Business Group Urges Biden to Intervene in West Coast Ports Labor Dispute

June 9, 2023

© Matt Gush / Adobe Stock
© Matt Gush / Adobe Stock

The largest U.S. business group on Friday urged President Joe Biden him to intervene immediately and appoint an independent mediator to address a West Coast ports labor dispute.

More than 22,000 dockworkers at ports from California to Washington state have been working without a contract since July. U.S. Chamber of Commerce CEO Suzanne Clark in a letter to Biden cited "continued and potentially expanded service disruptions at these ports heading into peak shipping season."

Tensions remain high as negotiators for the employers' Pacific Maritime Association (PMA) and workers' International Longshore and Warehouse Union (ILWU) tussle over wages and retroactive pay in the last leg of talks that have stretched into their 13th month.

Unions are asking for a pay increase that reflects workers' contribution to the ocean shipping industry's record profits from the pandemic cargo boom. They also want added compensation for the hours worked since their contract expired.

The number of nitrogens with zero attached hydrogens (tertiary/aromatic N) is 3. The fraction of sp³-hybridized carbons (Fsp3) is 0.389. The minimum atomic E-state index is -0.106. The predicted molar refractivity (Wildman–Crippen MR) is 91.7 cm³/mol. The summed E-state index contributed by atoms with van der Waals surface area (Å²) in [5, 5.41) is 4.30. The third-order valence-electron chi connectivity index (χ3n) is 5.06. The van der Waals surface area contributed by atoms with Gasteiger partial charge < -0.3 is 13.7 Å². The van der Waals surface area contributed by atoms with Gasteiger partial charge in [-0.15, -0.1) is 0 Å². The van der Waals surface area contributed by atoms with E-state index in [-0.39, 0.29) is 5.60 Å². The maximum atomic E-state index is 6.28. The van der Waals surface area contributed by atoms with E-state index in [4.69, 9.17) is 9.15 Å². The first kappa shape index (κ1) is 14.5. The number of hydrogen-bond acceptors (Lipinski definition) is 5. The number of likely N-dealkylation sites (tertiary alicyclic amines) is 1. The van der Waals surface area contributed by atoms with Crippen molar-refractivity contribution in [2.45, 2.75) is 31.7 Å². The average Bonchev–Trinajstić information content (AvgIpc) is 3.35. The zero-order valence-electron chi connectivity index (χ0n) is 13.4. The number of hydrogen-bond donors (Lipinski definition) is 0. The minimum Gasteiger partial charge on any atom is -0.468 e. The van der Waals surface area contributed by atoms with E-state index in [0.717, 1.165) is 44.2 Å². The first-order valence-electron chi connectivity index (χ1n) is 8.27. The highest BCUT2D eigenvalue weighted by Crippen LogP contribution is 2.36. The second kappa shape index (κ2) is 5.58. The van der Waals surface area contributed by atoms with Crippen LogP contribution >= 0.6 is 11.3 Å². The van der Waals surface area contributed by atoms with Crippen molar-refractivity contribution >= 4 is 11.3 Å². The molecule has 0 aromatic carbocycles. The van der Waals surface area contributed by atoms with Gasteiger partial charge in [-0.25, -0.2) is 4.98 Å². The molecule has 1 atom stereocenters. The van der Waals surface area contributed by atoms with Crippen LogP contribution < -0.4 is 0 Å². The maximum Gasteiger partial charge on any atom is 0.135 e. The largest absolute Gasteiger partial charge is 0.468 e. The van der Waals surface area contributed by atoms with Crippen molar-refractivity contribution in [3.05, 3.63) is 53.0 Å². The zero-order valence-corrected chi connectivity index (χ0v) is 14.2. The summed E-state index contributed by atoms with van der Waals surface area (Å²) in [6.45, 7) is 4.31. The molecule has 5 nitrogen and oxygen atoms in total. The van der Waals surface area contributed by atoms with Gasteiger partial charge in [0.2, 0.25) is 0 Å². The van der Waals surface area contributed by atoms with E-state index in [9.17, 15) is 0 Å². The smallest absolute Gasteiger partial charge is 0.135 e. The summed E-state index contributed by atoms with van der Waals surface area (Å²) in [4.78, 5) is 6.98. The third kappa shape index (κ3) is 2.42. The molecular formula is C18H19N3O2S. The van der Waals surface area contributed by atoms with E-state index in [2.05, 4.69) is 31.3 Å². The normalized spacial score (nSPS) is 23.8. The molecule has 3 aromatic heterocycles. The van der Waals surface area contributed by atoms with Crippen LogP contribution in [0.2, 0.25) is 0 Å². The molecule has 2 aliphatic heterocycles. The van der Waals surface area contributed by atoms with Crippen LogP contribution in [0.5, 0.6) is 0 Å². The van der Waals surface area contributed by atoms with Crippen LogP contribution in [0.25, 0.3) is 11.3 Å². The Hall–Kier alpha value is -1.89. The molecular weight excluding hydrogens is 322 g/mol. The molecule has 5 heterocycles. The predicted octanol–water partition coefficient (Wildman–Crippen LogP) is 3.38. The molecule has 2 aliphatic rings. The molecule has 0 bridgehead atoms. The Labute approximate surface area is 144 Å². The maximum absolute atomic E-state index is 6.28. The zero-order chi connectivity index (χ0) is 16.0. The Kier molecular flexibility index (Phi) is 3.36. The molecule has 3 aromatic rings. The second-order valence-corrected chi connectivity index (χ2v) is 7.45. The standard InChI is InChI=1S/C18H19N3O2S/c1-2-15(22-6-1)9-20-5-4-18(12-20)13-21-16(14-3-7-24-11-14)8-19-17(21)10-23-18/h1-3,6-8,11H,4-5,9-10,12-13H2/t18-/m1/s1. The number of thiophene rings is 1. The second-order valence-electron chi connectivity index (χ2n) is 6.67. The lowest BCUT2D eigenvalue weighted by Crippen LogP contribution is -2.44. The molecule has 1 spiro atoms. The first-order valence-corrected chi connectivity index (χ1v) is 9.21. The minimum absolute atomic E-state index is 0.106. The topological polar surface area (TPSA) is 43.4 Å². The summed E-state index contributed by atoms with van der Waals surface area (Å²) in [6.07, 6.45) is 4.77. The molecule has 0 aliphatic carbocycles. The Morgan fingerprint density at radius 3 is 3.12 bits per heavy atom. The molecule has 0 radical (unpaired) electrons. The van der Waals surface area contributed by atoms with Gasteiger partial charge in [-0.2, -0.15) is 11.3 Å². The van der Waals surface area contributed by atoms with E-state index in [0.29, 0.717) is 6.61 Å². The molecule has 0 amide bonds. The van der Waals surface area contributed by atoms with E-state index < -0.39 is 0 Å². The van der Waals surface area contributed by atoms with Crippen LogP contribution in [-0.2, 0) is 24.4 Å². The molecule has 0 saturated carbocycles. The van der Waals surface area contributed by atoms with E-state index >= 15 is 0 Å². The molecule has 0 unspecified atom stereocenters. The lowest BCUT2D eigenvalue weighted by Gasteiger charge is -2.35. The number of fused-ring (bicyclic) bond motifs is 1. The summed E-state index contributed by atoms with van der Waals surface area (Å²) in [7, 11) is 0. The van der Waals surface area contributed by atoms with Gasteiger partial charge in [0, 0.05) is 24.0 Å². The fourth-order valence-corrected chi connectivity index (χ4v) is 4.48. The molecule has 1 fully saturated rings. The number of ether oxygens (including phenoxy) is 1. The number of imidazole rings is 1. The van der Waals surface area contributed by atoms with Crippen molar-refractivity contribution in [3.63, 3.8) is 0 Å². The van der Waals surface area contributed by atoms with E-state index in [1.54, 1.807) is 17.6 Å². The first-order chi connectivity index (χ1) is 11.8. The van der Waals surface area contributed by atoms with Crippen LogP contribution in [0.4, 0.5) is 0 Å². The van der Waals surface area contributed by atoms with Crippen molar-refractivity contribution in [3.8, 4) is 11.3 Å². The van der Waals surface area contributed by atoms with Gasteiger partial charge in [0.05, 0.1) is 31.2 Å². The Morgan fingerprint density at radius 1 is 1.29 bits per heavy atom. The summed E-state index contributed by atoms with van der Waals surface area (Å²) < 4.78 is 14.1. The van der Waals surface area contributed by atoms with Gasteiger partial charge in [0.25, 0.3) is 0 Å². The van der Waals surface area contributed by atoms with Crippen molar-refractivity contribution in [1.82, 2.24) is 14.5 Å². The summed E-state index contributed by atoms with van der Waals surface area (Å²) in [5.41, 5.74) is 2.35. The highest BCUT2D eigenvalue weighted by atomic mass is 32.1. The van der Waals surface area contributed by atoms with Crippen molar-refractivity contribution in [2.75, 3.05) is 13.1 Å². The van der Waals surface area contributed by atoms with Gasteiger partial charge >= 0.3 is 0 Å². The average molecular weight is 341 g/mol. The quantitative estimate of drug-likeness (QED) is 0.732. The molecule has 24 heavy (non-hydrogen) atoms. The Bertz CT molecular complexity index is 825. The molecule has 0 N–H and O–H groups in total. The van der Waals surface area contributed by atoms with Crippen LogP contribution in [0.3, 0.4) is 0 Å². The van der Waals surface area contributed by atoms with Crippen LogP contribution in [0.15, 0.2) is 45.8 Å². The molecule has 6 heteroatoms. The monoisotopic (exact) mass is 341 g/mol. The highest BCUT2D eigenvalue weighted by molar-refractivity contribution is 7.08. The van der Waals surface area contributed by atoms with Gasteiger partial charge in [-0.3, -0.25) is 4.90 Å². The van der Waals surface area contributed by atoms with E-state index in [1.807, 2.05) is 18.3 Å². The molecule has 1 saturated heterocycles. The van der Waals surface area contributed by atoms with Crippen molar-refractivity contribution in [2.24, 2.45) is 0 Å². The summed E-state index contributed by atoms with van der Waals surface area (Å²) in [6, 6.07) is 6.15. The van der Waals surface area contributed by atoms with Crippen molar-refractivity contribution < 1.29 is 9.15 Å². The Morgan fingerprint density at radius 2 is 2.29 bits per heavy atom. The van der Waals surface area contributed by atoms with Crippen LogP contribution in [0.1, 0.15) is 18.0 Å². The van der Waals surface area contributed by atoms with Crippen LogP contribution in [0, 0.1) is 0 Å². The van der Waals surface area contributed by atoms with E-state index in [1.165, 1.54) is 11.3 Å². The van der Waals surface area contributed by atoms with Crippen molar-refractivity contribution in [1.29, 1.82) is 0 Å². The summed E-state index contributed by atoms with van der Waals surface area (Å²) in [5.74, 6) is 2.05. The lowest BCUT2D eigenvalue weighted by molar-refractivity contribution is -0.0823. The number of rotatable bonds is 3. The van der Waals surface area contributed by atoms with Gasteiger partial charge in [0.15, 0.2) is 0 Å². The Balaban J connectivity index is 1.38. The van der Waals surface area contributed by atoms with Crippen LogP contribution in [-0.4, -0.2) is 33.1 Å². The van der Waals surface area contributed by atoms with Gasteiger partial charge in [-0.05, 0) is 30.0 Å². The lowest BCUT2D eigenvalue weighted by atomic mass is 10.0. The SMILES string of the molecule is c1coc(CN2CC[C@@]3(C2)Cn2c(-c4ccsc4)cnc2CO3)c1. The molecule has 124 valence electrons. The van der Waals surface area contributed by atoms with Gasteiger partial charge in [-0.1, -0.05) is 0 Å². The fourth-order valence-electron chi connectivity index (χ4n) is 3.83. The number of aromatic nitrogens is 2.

Meanwhile, operations at major ports appear to have returned to normal after nearly a week of sporadic labor slowdowns and stoppages.

Workers reported for duty on Thursday and Friday at the Port of Los Angeles, the nation's busiest container terminal, officials said.

"Operations going into the weekend seem to be the most normal they've been" since labor disruptions started late last week, Los Angeles port spokesman Phillip Sanfield said, adding that the port has limited weekend hours.

Terminal operations at the Port of Oakland, near San Francisco, have also returned to normal, a spokesperson said.

Port executives are eager for a resolution since shipping customers have rerouted goods to facilities on the East Coast and Gulf of Mexico.

Retailers, manufacturers, farmers and other West Coast port customers are eager for a resolution as the peak shipping season approaches and routes between Asia and rival U.S. ports get more expensive due to a drought that is lowering water levels in the Panama Canal.


(Reuters - Reporting by David Shepardson Editing by Chizu Nomiyama and Mark Potter)

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